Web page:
[Skip to Navigation]
April 1974

Postresuscitation Hypertension: Etiology, Morbidity, and Treatment

Author Affiliations

From the Wayne State University School of Medicine, Detroit.

Arch Surg. 1974;108(4):531-538. doi:10.1001/archsurg.1974.01350280133022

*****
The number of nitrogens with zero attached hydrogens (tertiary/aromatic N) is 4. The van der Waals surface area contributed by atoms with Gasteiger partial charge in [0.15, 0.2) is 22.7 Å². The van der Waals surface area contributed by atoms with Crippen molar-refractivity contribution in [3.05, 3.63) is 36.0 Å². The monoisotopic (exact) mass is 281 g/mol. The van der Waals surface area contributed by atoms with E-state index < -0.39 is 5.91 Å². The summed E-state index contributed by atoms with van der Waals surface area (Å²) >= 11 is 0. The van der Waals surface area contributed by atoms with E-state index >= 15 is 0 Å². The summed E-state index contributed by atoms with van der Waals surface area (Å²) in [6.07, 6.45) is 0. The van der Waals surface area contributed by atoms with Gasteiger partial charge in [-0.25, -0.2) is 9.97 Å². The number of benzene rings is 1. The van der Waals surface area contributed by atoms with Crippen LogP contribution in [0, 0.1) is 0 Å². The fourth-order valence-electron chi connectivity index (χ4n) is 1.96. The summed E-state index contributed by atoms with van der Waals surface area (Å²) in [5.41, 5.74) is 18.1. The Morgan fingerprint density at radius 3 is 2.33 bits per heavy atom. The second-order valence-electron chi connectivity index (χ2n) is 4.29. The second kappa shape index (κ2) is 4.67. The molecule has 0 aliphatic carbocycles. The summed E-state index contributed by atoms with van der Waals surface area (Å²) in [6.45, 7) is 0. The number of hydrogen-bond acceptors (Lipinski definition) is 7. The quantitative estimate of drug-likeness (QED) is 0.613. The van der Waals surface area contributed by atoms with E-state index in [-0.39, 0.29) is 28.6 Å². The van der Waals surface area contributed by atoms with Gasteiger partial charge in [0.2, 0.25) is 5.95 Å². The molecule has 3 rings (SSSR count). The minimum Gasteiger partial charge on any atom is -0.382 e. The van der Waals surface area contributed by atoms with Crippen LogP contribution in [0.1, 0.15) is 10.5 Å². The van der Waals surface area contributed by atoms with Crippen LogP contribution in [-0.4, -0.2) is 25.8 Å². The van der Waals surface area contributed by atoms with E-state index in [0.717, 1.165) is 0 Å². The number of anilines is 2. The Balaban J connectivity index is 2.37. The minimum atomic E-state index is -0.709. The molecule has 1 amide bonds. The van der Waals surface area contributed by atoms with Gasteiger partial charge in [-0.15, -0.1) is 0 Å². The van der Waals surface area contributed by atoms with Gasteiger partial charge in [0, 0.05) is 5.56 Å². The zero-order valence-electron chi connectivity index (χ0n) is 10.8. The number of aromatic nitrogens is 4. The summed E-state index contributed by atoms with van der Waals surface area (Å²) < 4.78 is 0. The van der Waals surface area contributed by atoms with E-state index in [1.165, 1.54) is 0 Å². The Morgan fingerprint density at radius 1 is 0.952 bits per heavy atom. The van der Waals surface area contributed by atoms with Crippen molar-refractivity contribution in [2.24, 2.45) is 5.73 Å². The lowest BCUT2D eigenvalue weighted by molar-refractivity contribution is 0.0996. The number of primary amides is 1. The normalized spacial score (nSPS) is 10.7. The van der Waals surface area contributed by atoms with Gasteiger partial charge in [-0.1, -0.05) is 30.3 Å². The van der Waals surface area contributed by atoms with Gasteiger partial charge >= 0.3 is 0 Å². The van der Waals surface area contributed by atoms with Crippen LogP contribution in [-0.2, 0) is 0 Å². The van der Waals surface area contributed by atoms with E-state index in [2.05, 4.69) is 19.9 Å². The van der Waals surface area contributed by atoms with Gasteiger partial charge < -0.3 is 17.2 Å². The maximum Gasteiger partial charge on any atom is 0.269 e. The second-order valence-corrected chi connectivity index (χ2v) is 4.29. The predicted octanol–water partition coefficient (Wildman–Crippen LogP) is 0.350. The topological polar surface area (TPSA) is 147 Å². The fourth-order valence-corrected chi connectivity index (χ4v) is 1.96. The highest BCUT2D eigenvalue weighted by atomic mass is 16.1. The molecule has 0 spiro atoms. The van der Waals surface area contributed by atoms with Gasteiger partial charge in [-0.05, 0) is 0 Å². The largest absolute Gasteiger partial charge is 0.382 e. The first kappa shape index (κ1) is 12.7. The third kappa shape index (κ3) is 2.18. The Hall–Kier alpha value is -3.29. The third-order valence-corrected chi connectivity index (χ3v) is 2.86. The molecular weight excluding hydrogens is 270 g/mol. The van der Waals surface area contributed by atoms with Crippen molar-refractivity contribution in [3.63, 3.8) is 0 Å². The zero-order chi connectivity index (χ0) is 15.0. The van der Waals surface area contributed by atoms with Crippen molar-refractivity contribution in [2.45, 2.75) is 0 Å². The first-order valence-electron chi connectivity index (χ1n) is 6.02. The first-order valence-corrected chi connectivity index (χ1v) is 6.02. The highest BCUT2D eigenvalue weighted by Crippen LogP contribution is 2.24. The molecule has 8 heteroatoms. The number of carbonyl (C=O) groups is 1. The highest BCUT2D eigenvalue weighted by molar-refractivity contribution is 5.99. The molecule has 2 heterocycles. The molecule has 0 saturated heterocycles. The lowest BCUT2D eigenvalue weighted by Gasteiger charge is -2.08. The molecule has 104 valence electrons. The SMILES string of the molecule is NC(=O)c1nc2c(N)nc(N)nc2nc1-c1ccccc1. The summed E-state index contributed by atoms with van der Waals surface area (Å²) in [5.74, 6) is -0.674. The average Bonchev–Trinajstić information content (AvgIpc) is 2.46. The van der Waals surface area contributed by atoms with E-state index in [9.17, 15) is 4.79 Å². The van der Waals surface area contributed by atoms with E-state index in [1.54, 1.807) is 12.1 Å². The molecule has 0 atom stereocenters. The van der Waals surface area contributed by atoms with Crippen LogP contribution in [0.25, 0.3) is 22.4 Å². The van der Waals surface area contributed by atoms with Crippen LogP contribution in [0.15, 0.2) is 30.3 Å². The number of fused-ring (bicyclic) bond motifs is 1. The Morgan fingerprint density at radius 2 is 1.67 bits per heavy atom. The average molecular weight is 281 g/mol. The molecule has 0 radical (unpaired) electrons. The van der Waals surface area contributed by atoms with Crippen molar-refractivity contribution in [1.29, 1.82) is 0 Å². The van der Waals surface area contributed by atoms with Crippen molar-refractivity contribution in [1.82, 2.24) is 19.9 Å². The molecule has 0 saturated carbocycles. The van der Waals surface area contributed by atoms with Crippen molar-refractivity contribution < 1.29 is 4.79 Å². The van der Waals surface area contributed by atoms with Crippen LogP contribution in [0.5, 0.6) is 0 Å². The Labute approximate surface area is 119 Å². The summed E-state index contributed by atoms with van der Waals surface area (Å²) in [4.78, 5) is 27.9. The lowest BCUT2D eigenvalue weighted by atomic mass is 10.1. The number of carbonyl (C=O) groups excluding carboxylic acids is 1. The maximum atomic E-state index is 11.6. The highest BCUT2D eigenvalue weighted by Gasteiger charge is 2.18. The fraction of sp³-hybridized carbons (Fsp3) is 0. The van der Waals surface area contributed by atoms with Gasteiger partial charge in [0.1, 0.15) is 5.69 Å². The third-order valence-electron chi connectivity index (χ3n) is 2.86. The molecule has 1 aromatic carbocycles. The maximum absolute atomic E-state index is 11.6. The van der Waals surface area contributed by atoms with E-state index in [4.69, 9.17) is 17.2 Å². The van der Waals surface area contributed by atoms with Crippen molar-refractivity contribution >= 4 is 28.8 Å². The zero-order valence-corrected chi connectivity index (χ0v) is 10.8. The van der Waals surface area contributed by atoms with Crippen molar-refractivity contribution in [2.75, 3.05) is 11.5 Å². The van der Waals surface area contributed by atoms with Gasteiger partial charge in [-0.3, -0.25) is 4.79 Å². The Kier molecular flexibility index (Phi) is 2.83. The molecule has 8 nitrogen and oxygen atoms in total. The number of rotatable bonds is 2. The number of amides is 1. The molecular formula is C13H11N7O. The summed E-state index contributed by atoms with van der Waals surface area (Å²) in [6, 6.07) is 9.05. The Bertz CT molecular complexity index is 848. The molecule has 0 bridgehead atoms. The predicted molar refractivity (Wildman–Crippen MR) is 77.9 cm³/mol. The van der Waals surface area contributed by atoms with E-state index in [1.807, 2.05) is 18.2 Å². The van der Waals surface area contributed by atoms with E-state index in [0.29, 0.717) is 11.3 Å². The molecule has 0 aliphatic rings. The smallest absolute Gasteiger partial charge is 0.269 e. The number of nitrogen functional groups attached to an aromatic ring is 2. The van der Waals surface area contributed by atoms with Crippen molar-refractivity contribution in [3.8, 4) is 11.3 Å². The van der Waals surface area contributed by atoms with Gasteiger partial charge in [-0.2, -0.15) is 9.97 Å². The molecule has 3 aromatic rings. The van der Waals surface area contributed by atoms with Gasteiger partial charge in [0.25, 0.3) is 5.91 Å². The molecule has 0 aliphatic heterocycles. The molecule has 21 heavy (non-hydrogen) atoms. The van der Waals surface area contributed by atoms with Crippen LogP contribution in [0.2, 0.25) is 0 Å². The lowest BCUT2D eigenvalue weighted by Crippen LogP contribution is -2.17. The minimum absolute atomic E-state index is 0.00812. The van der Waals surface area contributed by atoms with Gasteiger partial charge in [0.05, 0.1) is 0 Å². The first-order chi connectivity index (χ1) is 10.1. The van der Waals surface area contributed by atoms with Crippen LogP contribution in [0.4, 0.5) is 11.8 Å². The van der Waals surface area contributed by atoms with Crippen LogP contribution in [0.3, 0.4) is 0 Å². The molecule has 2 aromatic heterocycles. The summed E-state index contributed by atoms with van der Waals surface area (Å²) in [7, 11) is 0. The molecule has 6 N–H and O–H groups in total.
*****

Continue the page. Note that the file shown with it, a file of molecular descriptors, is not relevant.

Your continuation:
Postresuscitation hypertension is a frequent occurrence following successful resuscitation of severely injured patients with hemorrhagic shock. This combined systolic and diastolic hypertension (> 150/100 mm Hg) was sustained for a minimum of six hours in 20 of 33 severely injured patients treated at Detroit General Hospital during a 20-month period. The cause of postresuscitative hypertension appears to be related to an acute hypervolemic state associated with mobilization of previously sequestered sodium and water and a delay in recovery of adequate renal tubular function. Intravenous administration of normal human serum albumin during resuscitation may contribute to the hypertension by impairing appropriate saline diuresis. This hypertension is associated with increased respiratory insufficiency, hematuria, and central nervous system irritability, which may progress to convulsions. Treatment includes fluid and colloid restriction, and if unresponsive, administration of diuretics and vasodilators.